NYT: Inversion becoming a hot topic among Fortune 500 companies

NEW YORK — With Pfizer's targeted takeover of AstraZeneca, there's been much talk about inversion, or the practice of re-domiciling a company's headquarters to another country in an effort to save on corporate taxes. It's a hot topic among Fortune 500 companies, The New York Times noted earlier this week, reporting that at least 17 companies have reached out to their banks to explore possible inversion-inspired acquisitions. 

The talk has extended to the Walgreens/Alliance Boots deal — beginning in February 2015 Walgreens will have six months to decide whether or not to acquire Alliance Boots outright — though Walgreens has not given any indication that it's considering an inversion. 

During the company's last conference call on March 25, president and CEO Greg Wasson suggested that a Walgreens inversion was not up for consideration. "We have no plans to … do an inversion or re-domicile the company," he told analysts. "What we are focused on frankly is [making] sure that we put our board and our shareholders into position to make the right decision on step two."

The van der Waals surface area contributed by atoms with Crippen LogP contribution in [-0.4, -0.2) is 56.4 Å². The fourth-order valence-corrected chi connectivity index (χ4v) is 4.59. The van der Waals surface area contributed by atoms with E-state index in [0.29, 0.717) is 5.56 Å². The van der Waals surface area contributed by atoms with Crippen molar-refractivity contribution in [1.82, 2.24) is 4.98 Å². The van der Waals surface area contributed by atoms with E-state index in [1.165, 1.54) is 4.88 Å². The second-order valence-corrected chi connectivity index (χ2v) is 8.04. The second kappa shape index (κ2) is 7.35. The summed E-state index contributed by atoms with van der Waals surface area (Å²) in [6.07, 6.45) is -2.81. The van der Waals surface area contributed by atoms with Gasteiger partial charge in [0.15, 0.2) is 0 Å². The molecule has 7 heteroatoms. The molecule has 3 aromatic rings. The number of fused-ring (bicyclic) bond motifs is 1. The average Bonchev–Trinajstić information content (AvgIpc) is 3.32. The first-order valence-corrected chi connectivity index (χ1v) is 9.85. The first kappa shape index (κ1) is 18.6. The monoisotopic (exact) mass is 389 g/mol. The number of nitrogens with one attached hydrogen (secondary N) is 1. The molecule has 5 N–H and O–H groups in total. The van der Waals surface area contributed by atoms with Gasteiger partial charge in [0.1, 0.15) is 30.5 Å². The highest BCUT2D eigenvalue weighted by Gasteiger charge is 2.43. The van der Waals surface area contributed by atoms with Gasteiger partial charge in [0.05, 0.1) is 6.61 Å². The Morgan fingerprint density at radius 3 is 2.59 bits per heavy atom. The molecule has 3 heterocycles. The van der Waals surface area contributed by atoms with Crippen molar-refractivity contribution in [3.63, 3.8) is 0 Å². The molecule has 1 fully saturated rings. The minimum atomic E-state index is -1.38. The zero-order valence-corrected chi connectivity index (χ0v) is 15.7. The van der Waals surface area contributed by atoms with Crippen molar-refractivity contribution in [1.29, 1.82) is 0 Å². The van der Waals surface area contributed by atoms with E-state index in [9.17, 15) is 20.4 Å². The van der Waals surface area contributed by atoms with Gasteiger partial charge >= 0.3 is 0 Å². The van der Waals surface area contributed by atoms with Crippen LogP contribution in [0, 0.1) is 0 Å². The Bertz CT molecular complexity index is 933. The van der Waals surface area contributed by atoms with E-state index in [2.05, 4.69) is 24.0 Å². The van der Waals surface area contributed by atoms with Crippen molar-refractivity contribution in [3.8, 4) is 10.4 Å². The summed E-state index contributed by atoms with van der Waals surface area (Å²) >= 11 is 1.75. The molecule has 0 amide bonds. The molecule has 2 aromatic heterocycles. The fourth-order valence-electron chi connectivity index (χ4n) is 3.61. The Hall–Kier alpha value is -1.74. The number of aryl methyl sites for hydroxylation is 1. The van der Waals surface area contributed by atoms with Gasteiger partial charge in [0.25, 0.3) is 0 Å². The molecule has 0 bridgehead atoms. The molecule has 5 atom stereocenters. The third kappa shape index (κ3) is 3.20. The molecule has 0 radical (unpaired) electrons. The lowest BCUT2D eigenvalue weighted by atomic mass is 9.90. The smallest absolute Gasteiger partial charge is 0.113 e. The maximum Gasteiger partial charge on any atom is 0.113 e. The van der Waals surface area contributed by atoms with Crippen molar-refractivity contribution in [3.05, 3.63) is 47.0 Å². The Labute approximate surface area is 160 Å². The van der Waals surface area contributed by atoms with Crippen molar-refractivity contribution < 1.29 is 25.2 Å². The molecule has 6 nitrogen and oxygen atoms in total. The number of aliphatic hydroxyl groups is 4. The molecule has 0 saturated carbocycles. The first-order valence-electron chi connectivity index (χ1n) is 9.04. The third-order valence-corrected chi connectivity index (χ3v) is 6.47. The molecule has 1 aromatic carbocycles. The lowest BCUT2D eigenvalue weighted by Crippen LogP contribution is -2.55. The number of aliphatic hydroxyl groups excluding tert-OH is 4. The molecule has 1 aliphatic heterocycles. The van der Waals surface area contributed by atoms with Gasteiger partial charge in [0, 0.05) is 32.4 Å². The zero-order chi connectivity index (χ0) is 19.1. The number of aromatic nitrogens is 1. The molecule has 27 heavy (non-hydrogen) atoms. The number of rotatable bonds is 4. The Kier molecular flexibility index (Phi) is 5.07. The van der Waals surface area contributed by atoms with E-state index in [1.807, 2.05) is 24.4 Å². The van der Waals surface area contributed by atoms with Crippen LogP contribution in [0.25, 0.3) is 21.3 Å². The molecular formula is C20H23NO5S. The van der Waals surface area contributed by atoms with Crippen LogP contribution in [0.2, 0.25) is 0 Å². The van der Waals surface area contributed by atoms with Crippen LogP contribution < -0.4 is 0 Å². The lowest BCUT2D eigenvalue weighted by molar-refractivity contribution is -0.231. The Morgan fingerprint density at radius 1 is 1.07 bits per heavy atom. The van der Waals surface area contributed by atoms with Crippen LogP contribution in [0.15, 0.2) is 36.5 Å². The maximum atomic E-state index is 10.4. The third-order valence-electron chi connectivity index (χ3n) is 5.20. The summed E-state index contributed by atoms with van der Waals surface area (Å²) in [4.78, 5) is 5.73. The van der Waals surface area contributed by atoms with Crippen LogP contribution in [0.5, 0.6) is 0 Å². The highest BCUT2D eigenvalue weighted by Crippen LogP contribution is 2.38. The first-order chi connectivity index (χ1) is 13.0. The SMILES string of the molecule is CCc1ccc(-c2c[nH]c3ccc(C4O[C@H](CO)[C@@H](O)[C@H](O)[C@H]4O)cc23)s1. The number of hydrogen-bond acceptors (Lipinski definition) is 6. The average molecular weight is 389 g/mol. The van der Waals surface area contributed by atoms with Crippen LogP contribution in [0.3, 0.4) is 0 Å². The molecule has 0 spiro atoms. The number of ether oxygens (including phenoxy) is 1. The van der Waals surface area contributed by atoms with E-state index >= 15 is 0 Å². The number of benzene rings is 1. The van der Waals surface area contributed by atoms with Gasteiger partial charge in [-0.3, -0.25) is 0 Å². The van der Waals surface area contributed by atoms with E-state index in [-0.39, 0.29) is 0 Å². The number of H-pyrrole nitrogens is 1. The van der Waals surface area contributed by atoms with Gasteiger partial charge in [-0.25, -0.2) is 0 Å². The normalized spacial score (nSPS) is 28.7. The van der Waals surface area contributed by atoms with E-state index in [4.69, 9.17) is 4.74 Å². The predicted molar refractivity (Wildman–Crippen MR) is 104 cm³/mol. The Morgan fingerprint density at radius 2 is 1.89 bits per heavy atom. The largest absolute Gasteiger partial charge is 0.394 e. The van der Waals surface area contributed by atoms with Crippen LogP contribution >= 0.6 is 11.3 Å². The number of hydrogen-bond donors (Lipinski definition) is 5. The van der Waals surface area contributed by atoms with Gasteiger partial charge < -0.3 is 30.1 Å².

"We regularly meet with our investors and always welcome their input," Walgreens spokesman Michael Polzin shared with DSN. "Over the past year, we have made significant progress in our strategic partnership with Alliance Boots as we move toward the window for exercising the second step of our transaction. Our focus is always on analyzing and doing what is in the best long-term interest of our company and its shareholders, and when we have something more definitive to announce about our future structure and strategies, we will do so."

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